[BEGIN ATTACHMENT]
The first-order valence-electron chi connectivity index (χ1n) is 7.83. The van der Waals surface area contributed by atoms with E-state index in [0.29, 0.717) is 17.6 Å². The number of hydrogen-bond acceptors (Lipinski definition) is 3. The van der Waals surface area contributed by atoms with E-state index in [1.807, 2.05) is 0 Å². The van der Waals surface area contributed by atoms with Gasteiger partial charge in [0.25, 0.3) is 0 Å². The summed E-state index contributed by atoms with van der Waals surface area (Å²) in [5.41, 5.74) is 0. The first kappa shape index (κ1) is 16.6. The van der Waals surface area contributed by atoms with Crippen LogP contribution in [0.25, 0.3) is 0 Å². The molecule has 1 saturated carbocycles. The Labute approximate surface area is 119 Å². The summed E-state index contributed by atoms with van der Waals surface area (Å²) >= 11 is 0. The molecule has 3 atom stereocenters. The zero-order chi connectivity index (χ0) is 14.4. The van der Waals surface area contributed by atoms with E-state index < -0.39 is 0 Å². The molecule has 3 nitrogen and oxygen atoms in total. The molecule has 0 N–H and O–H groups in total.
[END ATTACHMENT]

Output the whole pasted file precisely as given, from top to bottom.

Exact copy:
The first-order valence-electron chi connectivity index (χ1n) is 7.83. The van der Waals surface area contributed by atoms with E-state index in [0.29, 0.717) is 17.6 Å². The number of hydrogen-bond acceptors (Lipinski definition) is 3. The van der Waals surface area contributed by atoms with E-state index in [1.807, 2.05) is 0 Å². The van der Waals surface area contributed by atoms with Gasteiger partial charge in [0.25, 0.3) is 0 Å². The summed E-state index contributed by atoms with van der Waals surface area (Å²) in [5.41, 5.74) is 0. The first kappa shape index (κ1) is 16.6. The van der Waals surface area contributed by atoms with Crippen LogP contribution in [0.25, 0.3) is 0 Å². The molecule has 1 saturated carbocycles. The Labute approximate surface area is 119 Å². The summed E-state index contributed by atoms with van der Waals surface area (Å²) >= 11 is 0. The molecule has 3 atom stereocenters. The zero-order chi connectivity index (χ0) is 14.4. The van der Waals surface area contributed by atoms with E-state index < -0.39 is 0 Å². The molecule has 3 nitrogen and oxygen atoms in total. The molecule has 0 N–H and O–H groups in total.